The Gary Miller Art Project: Artistic Response From a Mohawk Institute Survivor
Dr. Neal Keating (Department of Anthropology) has been awarded a $75,000 grant from the Survivors’ Secretariat in Six Nations Grand River Territory to lead The Gary Miller Art Project.
Dr. Keating is partnering with the Native North American Traveling College in Akwesasne Mohawk Nation Territory to carry out the Project.
The Project centers on a series of artworks created by R. G. Miller, in response to his childhood internment in an Indian residential school, known as the Mohawk Institute. The art expresses Miller’s experience of what the Mohawk Institute was, what happened to him there, and how he has dealt with it ever since. During the nineteenth and twentieth centuries, at least 150,000 Indigenous children were taken from their families by government and church agents and placed in residential schools in Canada. Recent estimates by the US Secretary of the Interior suggest more than twice that number of Indigenous children were similarly taken away from their families in the US, and placed in Indian boarding schools.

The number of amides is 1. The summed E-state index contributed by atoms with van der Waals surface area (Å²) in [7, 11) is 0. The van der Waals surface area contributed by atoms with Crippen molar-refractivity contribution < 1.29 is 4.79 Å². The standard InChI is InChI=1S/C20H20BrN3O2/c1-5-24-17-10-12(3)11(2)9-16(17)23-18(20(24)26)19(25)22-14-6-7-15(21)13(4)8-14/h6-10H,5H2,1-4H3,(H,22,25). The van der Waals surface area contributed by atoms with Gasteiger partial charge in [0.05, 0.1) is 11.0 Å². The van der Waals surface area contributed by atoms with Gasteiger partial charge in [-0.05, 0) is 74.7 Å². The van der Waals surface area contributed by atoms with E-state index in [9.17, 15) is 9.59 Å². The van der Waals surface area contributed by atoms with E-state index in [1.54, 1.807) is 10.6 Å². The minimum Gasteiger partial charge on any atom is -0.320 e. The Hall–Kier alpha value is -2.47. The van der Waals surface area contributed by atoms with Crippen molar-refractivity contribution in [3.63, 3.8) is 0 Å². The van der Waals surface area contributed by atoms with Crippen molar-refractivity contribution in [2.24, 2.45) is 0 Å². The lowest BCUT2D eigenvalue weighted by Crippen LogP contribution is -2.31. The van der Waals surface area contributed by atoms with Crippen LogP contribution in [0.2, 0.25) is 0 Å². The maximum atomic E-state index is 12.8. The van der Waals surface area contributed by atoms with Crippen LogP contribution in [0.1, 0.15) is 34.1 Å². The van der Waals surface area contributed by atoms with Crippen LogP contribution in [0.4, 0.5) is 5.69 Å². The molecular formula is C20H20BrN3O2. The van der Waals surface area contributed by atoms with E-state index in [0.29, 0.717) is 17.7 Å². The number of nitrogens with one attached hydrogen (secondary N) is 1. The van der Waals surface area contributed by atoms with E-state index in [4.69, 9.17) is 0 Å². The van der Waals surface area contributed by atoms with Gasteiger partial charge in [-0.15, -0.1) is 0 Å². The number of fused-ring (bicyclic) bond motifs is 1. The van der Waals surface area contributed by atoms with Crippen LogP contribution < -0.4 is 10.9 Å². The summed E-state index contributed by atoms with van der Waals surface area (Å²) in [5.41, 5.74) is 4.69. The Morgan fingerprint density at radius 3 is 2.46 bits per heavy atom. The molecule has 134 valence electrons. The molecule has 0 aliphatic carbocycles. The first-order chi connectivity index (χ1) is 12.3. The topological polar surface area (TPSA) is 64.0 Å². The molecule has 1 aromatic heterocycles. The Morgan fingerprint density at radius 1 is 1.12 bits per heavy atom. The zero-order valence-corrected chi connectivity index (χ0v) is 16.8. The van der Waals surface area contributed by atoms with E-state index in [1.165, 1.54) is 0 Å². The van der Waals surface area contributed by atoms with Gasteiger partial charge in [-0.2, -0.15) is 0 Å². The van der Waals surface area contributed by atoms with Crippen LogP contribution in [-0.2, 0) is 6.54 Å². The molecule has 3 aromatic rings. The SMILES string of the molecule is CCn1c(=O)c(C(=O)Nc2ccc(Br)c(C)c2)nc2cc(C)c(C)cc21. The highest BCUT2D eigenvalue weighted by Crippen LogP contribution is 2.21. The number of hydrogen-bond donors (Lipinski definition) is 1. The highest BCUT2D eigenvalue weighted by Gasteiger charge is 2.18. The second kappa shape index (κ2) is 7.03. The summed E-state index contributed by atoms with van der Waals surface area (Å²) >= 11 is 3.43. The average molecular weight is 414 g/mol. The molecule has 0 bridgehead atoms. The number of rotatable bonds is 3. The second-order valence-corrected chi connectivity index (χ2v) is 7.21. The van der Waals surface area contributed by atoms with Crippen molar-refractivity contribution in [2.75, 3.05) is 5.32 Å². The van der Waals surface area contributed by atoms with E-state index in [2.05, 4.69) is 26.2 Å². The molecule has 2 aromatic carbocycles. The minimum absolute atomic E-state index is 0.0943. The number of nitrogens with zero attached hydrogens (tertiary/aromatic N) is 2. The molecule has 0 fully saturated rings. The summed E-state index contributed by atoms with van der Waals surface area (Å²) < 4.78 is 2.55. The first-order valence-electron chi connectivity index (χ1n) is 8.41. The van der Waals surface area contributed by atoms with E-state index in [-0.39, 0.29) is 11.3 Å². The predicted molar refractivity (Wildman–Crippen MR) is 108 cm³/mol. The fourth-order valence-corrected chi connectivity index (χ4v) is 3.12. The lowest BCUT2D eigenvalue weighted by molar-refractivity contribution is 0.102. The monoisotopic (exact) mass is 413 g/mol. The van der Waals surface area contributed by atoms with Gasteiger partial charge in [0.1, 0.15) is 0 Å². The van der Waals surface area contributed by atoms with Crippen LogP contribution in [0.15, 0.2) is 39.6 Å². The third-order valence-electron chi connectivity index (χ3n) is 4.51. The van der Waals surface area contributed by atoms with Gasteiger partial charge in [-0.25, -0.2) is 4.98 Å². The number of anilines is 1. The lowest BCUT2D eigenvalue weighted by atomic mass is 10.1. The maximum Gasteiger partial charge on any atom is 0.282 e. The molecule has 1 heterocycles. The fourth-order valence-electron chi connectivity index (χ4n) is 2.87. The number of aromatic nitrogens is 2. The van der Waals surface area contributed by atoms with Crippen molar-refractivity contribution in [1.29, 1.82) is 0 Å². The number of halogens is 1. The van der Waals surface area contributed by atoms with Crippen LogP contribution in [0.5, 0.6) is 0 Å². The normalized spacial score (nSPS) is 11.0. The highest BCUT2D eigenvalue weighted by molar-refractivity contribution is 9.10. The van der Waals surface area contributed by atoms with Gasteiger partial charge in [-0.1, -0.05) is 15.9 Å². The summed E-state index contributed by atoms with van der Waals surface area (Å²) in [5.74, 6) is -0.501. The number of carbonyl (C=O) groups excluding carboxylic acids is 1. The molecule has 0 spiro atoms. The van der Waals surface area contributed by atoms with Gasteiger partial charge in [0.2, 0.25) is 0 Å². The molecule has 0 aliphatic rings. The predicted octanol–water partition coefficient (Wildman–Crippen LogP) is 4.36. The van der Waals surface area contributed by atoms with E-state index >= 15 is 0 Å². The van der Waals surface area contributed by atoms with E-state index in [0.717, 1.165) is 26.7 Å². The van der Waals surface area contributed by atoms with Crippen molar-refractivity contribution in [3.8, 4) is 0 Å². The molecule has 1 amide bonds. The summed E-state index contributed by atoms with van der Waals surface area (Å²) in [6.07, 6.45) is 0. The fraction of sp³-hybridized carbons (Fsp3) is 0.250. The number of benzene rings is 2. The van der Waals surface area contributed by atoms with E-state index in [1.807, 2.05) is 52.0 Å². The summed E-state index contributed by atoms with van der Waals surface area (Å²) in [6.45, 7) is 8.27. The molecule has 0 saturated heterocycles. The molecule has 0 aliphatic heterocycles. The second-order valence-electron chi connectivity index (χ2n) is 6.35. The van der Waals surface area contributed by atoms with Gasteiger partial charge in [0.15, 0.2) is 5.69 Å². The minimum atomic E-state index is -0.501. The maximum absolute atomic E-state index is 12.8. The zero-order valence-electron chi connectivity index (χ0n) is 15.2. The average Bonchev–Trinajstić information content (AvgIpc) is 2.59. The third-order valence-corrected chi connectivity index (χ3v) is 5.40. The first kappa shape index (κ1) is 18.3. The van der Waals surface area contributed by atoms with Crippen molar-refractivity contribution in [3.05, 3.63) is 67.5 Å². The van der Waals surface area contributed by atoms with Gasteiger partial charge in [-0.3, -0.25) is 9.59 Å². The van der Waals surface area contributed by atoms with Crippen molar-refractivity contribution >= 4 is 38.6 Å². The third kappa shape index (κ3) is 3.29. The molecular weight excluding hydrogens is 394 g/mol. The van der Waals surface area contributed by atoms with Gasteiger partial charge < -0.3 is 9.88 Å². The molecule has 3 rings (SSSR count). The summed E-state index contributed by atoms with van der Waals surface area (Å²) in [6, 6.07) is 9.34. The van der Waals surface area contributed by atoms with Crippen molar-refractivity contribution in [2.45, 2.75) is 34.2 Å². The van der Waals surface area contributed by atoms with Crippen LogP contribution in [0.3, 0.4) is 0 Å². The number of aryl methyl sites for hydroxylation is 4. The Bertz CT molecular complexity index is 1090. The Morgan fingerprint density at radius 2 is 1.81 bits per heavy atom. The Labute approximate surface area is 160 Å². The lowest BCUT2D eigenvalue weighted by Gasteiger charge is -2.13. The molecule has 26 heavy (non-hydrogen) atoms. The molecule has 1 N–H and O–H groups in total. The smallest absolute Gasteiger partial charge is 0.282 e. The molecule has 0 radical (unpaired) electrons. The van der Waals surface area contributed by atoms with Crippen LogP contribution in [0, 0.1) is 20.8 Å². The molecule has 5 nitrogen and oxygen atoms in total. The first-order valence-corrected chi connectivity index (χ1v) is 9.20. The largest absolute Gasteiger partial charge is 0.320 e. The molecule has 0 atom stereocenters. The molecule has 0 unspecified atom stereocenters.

In Canada, thousands of Survivors of these institutions have given oral testimony about the chronic abuses they experienced as children at the hands of priests and ministers and other non-Indigenous staff at these places. Miller is the first and so far only Survivor to create visual art about his experience. The art is powerful and disturbing.
In 2015 a federally funded Canada Truth and Reconciliation Commission concluded its investigation of the Indian residential school system in Canada by finding it constituted a system of genocide, designed to eliminate Native Peoples from the landscape. Regarding the Mohawk Institute, there are over 30 Indigenous communities from which children were taken and brought to the Mohawk Institute, including Haudenosaunee, Cree, and Anishinabe territories. Many children ran away from these places and we are continuing to learn that many of them died there.
The Gary Miller Art Project aims to bring the art to 10 of these communities, in addition to offering the art to public museums and galleries in North America, creating a co-authored book, a documentary film, and an associated web portal.